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Isis claims responsibility for truck bomb that killed at least 47 people at Iraqi police checkpoint south of Baghdad

'It's the largest bombing in the province to date' said Falah al-Radhi, head of the provincial security committee

Ashley Cowburn
Sunday 06 March 2016 15:31 GMT
Iraqi policemen stand at a checkpoint in March 2015
Iraqi policemen stand at a checkpoint in March 2015 (Getty)

The so-called Islamic State has claimed responsibility for a suicide attack at a police checkpoint in Iraq, killing at least 47 people and wounding dozens more.

Responsibility was claimed in a posting on the website of the Amaq news agency, which supports the terrorist organisation. "A martyr's operation with a truck bomb hit the Babylon Ruins checkpoint at the entrance of the city of Hilla, killing and wounding dozens," a statement on the website said.

The attacker struck shortly after noon when the checkpoint at one of the entrances to the city of Hilla was crowded with dozens of cars, a police officer said. Around 39 of the fatalities are believed to be civilians.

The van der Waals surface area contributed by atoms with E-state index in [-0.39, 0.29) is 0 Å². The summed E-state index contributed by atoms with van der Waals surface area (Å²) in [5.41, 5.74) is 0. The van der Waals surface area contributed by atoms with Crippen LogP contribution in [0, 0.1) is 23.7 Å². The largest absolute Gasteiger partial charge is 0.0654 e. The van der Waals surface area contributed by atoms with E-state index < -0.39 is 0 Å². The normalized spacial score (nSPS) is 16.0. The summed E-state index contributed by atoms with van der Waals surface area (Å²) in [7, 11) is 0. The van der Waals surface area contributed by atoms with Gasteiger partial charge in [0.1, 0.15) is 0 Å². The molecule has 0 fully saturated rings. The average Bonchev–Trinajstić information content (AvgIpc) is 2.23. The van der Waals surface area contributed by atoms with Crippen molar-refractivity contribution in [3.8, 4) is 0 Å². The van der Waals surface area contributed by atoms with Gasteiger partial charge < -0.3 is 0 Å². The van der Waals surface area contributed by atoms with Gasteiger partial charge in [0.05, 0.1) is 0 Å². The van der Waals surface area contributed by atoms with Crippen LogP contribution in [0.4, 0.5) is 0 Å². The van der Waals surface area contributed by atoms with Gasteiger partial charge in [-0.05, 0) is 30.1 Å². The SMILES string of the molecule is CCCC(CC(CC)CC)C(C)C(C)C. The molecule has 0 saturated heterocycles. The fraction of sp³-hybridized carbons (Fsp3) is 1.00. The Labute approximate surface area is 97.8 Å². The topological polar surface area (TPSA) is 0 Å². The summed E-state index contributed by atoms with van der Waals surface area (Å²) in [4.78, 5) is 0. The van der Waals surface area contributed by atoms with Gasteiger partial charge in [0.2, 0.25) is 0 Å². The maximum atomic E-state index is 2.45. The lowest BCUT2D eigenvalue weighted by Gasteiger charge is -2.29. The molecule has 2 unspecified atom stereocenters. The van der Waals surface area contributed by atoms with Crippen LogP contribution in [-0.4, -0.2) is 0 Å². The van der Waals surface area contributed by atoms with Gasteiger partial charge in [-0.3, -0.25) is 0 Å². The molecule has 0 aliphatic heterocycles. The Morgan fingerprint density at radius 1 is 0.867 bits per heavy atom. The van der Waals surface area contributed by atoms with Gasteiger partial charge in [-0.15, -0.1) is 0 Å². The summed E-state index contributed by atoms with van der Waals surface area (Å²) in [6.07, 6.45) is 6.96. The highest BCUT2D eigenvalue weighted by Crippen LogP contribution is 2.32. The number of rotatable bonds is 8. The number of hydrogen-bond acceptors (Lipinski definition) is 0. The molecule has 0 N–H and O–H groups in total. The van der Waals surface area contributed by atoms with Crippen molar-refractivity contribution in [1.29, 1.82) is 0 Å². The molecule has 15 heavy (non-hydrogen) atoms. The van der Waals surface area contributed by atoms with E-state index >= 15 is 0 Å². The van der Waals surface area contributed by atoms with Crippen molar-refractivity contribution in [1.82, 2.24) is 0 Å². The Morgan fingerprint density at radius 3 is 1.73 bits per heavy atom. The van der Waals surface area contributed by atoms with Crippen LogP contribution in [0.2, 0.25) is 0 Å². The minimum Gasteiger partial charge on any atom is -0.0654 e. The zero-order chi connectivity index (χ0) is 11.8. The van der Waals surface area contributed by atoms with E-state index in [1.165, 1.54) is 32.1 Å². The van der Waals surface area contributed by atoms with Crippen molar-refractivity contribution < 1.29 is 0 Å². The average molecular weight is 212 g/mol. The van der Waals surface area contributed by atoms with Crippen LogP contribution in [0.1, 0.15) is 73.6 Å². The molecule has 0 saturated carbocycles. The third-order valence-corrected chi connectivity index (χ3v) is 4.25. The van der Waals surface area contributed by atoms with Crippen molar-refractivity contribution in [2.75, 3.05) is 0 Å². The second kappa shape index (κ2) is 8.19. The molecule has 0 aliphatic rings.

In a statement posted on social media, Isis named the bomber who detonated his explosives-laden truck at a checkpoint as Abu Islam al-Ansari.

"The Rafidha [a derogatory term for Shiites] must understand that the battle has just begun and that the worst is yet to come," the statement said.

"It's the largest bombing in the province to date," Falah al-Radhi, the head of the provincial security committee, told Reuters. "The checkpoint, the nearby police station were destroyed as well as some houses and dozens of cars."

A provincial hospital official confirmed the number of casualties. Many had suffered burn injuries.

Iraq has seen a spike in violence in the past month with suicide attacks in and outside Baghdad, all claimed by the Islamic State group, killing more than 170 people. According to United Nations figures, at least 670 Iraqis were killed last month due to on-going violence, of whom about two-thirds were civilians.

Such attacks "force the government and the militias to look back and reallocate resources and reassess," said Bill Roggio, a senior fellow at the Foundation for Defense of Democracies, referring to the mainly Shiite militias fighting alongside government forces.

Additional reporting by wires

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